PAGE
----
ARRL Contest Update


Here’s the latest contest news compiled by HQ ARRL.

Views expressed in this Amateur Radio News summary are those of the reporters and correspondents.

Accessed on 04 August 2021, 1037 UTC.

Content provided by HQ ARRL, Newington, CT, 06111.

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Aug 3, 2021, 11:49 PM (51 minutes ago)

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The
ARRL Contest Update

August 4, 2021

Editor: Brian Moran, N9ADG

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IN THIS ISSUE
NEW HF OPERATORS — THINGS TO DO

The Worked All Europe DX Contest, CW, is August 14-15. This one is a lot of fun, especially if you try exchanging QTC traffic with other stations. It will test your copying skills, and add points to your score should you try. Make sure you read the contest web page and the rules. For CW and SSB WAE contests, only contacts with EU stations will count. Also, there are portions of 80, 40, and 20 meters that are off limits for CW contest operation for IARU Region 1: “3570-3800; 7040-7200; 14070-14350 kHz.” If that’s not your cup of tea (or stein of beer?) then try the Maryland-DC QSO Party, or the Kentucky State Parks on the Air events.

The weekend of August 21-22, get your RTTY on with three eight-hour sessions of the SARTG WW RTTY Contest. You’ll get exposure to a complete propagation day, but in eight-hour chunks spread over forty hours. In the eight-hour interval between sessions, you might be able to get some sleep. As always, see the rules.

If you don’t get enough RTTY with the SARTG, then do some more in the ARRL Rookie Roundup, RTTY, which kicks off at 1800z on Sunday (2pm East Coast time) and goes for six hours.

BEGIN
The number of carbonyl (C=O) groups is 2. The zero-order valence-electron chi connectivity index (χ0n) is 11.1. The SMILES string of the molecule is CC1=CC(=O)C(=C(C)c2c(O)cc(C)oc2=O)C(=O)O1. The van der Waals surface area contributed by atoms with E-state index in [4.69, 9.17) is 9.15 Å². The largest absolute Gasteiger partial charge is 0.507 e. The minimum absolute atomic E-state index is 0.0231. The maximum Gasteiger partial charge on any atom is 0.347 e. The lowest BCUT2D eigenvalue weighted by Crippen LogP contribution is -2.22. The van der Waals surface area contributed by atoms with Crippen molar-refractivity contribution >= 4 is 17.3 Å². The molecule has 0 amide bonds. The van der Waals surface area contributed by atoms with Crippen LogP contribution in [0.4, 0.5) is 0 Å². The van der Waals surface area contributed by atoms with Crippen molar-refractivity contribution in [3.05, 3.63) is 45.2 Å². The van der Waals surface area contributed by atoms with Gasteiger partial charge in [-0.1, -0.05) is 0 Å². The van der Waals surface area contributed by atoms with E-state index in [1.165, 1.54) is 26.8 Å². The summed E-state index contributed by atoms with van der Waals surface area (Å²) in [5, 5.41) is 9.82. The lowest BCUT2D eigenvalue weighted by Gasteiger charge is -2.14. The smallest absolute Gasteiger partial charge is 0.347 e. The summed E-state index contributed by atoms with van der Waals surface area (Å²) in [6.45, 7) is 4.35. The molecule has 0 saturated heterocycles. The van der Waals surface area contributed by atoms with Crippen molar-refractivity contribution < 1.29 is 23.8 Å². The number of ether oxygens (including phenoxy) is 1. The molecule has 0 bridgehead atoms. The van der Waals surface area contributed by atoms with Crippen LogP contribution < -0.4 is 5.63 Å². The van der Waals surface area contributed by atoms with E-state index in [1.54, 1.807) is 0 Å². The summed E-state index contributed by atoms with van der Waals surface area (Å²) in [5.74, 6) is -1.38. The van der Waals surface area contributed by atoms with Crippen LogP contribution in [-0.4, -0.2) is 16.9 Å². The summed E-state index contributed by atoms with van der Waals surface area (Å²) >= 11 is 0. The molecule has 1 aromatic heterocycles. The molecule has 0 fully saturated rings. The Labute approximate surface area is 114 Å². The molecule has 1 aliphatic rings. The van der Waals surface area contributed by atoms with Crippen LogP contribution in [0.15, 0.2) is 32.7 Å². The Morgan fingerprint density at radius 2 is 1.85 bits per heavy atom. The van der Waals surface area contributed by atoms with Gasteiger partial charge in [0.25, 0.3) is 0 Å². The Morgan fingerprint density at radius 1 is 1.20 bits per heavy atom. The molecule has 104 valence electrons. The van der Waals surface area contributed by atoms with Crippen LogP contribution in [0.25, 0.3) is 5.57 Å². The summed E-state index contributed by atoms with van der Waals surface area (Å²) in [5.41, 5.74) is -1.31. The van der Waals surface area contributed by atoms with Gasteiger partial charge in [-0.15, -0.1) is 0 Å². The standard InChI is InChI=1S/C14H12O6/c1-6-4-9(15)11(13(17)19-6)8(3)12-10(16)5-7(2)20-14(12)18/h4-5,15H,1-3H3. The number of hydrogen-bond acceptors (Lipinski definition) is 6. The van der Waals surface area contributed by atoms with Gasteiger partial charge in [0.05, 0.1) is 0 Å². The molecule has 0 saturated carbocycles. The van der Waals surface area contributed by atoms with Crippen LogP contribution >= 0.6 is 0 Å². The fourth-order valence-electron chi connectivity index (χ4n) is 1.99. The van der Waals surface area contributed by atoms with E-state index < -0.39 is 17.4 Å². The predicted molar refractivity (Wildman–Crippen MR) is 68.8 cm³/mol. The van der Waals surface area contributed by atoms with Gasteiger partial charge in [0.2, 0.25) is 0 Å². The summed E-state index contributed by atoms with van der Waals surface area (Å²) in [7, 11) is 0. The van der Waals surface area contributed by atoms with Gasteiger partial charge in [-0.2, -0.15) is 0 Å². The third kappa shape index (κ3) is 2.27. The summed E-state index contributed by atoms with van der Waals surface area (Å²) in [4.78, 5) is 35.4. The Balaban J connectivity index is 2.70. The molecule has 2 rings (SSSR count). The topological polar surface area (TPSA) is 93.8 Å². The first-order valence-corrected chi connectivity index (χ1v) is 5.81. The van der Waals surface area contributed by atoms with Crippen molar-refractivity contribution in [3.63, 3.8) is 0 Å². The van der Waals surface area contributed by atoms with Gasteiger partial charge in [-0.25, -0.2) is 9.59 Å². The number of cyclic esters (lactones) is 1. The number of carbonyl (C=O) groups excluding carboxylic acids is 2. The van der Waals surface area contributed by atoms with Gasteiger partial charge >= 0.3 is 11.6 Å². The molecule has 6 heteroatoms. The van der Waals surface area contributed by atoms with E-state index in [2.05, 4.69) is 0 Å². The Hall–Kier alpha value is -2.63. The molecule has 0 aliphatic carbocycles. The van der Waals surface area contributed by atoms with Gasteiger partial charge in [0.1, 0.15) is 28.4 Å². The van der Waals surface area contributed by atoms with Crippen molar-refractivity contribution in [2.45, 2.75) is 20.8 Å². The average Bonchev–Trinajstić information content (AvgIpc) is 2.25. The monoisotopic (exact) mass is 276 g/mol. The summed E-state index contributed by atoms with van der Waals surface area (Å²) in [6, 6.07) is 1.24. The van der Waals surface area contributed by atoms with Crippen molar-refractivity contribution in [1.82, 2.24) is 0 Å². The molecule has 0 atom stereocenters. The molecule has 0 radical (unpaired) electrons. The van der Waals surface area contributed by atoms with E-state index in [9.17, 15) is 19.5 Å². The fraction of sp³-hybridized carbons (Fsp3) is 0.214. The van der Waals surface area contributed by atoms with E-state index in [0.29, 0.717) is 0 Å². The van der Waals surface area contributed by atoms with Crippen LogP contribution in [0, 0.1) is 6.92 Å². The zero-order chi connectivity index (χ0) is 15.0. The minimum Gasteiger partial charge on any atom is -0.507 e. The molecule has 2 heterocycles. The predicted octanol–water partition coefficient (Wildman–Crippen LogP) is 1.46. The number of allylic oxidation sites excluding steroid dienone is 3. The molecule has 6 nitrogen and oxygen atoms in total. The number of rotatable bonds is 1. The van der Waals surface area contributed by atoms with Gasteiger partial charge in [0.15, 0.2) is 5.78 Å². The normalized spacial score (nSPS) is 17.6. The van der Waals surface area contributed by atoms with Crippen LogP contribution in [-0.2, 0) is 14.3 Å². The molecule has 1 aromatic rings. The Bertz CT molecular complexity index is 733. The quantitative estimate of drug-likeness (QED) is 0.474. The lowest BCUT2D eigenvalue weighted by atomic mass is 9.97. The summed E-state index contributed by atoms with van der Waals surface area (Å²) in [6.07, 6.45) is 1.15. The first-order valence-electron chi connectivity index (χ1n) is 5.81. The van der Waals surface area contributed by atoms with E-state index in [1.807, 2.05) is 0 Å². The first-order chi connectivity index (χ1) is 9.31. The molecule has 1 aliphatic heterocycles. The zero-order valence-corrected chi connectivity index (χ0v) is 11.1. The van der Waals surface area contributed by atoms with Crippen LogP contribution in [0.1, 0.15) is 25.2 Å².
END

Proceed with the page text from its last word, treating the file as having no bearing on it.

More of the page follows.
The August 21-22 weekend also features the CW-only Keyman’s Club of Japan Contest, popular with US stations on the west coast, the North American QSO Party, SSB, popular everywhere in NA, which has a 100 watt limit for all and a late-summer-weekend-friendly 12-hour format.

BUSTED QSOS

In the “New HF Operators” section in the last issue, I wrote: “The next two weekends don’t feature any major contests…” Peg, KB9LIE, wrote: “The RSGB IOTA contest this weekend IS a major contest to worldwide hams. For newer contesters, it is a great one to pick up experience. Been waiting all year for this one.” Last weekend, during the IOTA contest, I was listening to the CW portion of 20 meters. It was rocking! One K3 station had amassed over 1000 Q’s and was busy during the interval I was listening. Peg, you are right! This one deserved a recommendation as one that had a lot of activity.

CONTEST SUMMARY

5 Aug – 18 Aug 2021

Complete information for all contests follows the Conversation section

August 5

August 6

August 7

August 9

August 10

August 11

August 12

August 13

August 14

August 15

August 16

August 17

August 18

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NEWS, PRESS RELEASES, AND GENERAL INTEREST

To work them, you have to be able to hear them. Bob’s, K0NR, latest blog entry talks about being able to discern a 1 dB difference in an audio signal, and the audiocheck.net website that provides the appropriate audio signals. Beyond audio level differences, the site also can generate tones to challenge your hearing’s frequency range.

Alan, AD6E/KH6TU, notes that the Hawaii QSO Party website has corrected information on the event’s website. The event is from 0400z on August 28 through 0359z on August 30. For 2021, the rules allow the exchange of grid squares in lieu of QTH name, if the mode (cough-FT4/FT8-cough) being used does not allow QTH names. Hawaii’s grids start with BK, BL, or AL (rare).